Mechanisms of Decreased Vascular Function With Aging
Atherosclerosis of the coronary, cerebral, or peripheral circulation, the single leading cause of morbidity and mortality in most countries, develops with aging. Therefore, advanced age is one of the primary risk factors for the presence of atherosclerotic cardiovascular disease. Abnormalities in the regulatory functions of the vascular endothelium, commonly referred to as “endothelial dysfunction,” are among the earliest detectable stages in the process of atherosclerosis. For example, patients with traditional risk factors, eg, hypertension, hypercholesterolemia, smoking, diabetes mellitus, and obesity, but without overt evidence of atherosclerosis, have demonstrable endothelial dysfunction. In turn, this abnormality contributes to the premature development and to the progression of the atherosclerotic process.
All of those aforementioned conditions are also associated with advanced age, thus leading to an important question: are there mechanisms that result in vascular degeneration and disease with aging that are independent of known or traditional risk factors? The answer seems to be yes, based on the results of earlier studies that have shown the presence of endothelial dysfunction and other vascular abnormalities in older subjects, even when controlling for risk factors.1 It is important to note that not all studies have controlled for all risk factors. Moreover, even when the known traditional risk factors are accounted for, other so-called novel risk factors may still be more prevalent among older patients and may help to contribute to any reported vascular abnormality, hence the difficulty in establishing the independent contribution of aging to atherosclerosis.
What are the mechanisms that may lead to progressive worsening of vascular function and structure with aging above and beyond those conditions known to be associated with atherosclerosis? Previous studies, in both animal models and humans, have shown that aging is associated with a gradual decline of NO activity in the vessel wall.1 Increased formation of reactive oxygen species, alteration in the expression and/or activity of endothelial NO synthase (eNOS), and decrease in NO bioavailability have all been suggested as potential mechanisms underlying the impaired endothelium-dependent vasodilator responses that occur with aging.1 These findings are relevant because it is known that decreased NO activity leads to changes that herald the development of atherosclerosis and conditions associated with premature development of atherosclerosis (eg, diabetes mellitus, hypertension, dyslipidemia, smoking, obesity, etc) are also characterized by impaired NO activity.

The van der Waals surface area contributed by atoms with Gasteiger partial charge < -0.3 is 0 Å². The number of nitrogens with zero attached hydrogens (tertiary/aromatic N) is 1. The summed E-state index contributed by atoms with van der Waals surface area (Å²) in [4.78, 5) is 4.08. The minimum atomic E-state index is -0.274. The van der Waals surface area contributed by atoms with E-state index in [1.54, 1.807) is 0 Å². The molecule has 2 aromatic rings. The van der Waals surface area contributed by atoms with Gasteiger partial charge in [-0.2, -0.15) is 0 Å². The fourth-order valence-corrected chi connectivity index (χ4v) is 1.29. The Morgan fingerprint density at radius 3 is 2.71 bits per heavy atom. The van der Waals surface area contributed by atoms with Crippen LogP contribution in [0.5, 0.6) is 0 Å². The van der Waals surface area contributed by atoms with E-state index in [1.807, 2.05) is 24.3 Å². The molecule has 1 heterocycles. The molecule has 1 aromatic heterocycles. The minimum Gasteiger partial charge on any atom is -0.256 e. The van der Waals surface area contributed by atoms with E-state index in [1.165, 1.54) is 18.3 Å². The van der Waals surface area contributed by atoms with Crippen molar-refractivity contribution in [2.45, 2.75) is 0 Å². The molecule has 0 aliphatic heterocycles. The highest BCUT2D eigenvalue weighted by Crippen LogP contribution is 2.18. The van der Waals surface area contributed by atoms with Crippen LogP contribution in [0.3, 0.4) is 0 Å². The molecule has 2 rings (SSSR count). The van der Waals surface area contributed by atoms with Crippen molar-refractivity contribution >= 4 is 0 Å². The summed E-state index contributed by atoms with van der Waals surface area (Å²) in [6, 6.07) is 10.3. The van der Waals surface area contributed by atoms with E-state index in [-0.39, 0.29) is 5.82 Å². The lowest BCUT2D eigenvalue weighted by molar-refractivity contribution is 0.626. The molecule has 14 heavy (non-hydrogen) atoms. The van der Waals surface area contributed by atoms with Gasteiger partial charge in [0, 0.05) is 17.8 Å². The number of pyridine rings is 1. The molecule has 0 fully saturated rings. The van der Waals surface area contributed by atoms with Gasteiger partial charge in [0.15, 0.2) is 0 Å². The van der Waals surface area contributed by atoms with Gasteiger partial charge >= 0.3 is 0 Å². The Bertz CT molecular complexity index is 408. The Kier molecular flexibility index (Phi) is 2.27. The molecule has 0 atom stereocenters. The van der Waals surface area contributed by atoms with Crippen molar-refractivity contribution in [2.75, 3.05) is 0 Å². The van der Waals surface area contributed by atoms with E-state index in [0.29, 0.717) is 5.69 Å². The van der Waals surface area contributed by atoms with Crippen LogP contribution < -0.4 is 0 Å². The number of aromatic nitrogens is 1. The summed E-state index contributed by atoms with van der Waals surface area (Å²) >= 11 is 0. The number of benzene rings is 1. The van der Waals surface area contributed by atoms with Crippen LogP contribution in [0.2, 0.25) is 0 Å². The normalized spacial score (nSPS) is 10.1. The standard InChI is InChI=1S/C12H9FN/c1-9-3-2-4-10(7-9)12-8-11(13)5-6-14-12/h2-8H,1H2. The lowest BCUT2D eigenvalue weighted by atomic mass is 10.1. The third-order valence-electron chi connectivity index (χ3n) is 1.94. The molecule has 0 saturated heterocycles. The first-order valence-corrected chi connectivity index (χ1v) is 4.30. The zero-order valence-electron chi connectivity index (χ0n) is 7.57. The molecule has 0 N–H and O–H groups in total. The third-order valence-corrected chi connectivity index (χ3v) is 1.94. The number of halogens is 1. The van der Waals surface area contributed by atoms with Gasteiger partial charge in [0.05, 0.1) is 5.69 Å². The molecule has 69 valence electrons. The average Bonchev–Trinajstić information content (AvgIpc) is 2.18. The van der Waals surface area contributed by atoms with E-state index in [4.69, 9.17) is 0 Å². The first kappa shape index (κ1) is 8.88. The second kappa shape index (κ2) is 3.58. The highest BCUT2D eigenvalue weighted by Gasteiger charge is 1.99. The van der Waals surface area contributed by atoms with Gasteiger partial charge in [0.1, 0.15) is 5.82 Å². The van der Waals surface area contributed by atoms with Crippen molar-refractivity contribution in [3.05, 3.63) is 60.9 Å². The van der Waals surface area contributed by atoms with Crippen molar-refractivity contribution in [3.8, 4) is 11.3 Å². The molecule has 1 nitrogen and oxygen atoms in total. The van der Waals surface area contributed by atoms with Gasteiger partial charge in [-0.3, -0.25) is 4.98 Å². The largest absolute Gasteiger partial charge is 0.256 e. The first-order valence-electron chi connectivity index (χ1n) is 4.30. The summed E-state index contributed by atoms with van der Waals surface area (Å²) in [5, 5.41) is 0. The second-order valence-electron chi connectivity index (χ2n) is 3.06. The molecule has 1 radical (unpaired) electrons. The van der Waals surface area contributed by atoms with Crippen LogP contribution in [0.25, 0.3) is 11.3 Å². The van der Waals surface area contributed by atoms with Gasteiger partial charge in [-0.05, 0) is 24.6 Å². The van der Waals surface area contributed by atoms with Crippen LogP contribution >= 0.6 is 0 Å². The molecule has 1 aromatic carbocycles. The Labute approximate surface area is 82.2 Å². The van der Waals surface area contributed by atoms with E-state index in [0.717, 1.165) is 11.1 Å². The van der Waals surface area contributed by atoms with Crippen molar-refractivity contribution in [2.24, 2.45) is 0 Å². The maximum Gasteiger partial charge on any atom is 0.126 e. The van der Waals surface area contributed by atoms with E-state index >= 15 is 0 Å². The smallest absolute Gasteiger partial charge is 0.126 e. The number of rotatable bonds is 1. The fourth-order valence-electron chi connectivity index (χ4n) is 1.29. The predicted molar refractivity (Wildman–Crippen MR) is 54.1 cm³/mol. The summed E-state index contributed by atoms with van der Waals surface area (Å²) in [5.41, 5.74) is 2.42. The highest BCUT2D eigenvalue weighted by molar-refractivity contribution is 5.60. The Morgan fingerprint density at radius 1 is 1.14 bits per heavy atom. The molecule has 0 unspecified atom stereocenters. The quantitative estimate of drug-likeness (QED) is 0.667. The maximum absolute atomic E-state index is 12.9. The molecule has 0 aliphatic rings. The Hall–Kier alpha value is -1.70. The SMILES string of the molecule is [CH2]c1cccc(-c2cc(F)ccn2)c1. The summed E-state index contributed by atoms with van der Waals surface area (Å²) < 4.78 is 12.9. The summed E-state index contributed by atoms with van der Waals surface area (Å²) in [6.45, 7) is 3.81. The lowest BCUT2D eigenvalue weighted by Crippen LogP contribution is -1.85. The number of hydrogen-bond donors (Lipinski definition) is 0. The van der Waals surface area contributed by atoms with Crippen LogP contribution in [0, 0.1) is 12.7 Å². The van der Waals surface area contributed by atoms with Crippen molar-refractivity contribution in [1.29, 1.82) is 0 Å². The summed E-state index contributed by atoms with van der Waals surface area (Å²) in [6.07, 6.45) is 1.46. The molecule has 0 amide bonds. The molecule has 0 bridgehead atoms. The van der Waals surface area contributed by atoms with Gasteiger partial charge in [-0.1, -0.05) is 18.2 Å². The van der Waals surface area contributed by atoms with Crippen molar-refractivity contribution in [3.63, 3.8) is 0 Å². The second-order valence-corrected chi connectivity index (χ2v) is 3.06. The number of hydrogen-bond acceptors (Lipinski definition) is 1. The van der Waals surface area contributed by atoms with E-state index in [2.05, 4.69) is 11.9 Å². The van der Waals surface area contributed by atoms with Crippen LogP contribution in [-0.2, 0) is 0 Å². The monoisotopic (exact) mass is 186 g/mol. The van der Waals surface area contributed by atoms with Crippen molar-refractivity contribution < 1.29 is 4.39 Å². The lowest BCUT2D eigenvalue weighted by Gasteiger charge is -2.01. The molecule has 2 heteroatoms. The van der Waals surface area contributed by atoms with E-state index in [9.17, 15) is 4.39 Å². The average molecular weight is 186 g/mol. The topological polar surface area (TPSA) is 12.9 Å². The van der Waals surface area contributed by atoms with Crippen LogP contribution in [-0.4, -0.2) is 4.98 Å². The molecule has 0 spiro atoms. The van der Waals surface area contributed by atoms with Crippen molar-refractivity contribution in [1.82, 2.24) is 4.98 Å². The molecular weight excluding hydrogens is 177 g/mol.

In this issue of Hypertension, Nicholson et al2 report another mechanism of abnormal vascular function associated with aging, namely, impaired prostacyclin (PGI2)-mediated vasodilation. The authors observed that local infusion of PGI2 into the brachial artery resulted in diminished vasodilation of the regional forearm vasculature in older subjects when compared with younger controls. Certain methodologic aspects of this study that may affect the interpretation of its results are worth considering. In particular, older subjects had higher blood pressure (an average of 6 mm Hg higher for systolic and 8 mm Hg higher for diastolic blood pressure) and higher plasma cholesterol (an average of 27 mg/dL). These differences did not reach statistical significance (likely because of the small sample size), and no correlation was found between the response to PGI2 and either blood pressure or plasma cholesterol. Nevertheless, they cast doubts with regard to an independent effect of aging on the response to prostanoids.
It must also be noted that PGI2 has a well-described direct relaxing effect on the vascular smooth muscle, which is mediated primarily by its cell-surface PGI2 receptor. Activation of cell-surface PGI2 receptors that are enriched on vascular smooth muscle cells and platelets results in G protein–mediated activation of adenylate cyclase and formation of cAMP that ultimately leads to phosphorylation of protein kinase A, reduction of intracellular calcium, and smooth muscle cell relaxation (Figure). Recent data suggest that the effect of PGI2 may also be mediated via intracellular peroxisome proliferator-activated receptor-β/δ, but the role of this pathway in the regulation of vascular tone is not known.3 Historically, cAMP-mediated PGI2 pathway and cGMP-mediated NO pathway, in addition to less well-characterized endothelium-derived hyperpolarizing factor, are considered the main vasodilator signaling cascades that regulate vascular tone (Figure). Increasing evidence suggests that significant cross-talk between the NO and PGI2 pathways exists at multiple levels involving NO regulation of cyclooxygenase (COX) expression and prostaglandin synthesis and release.4 Molecular mechanisms underlying cross-talk between NO and COX enzymes, as well as their net effects, appear to differ significantly depending on the cell type and still remain to be fully elucidated.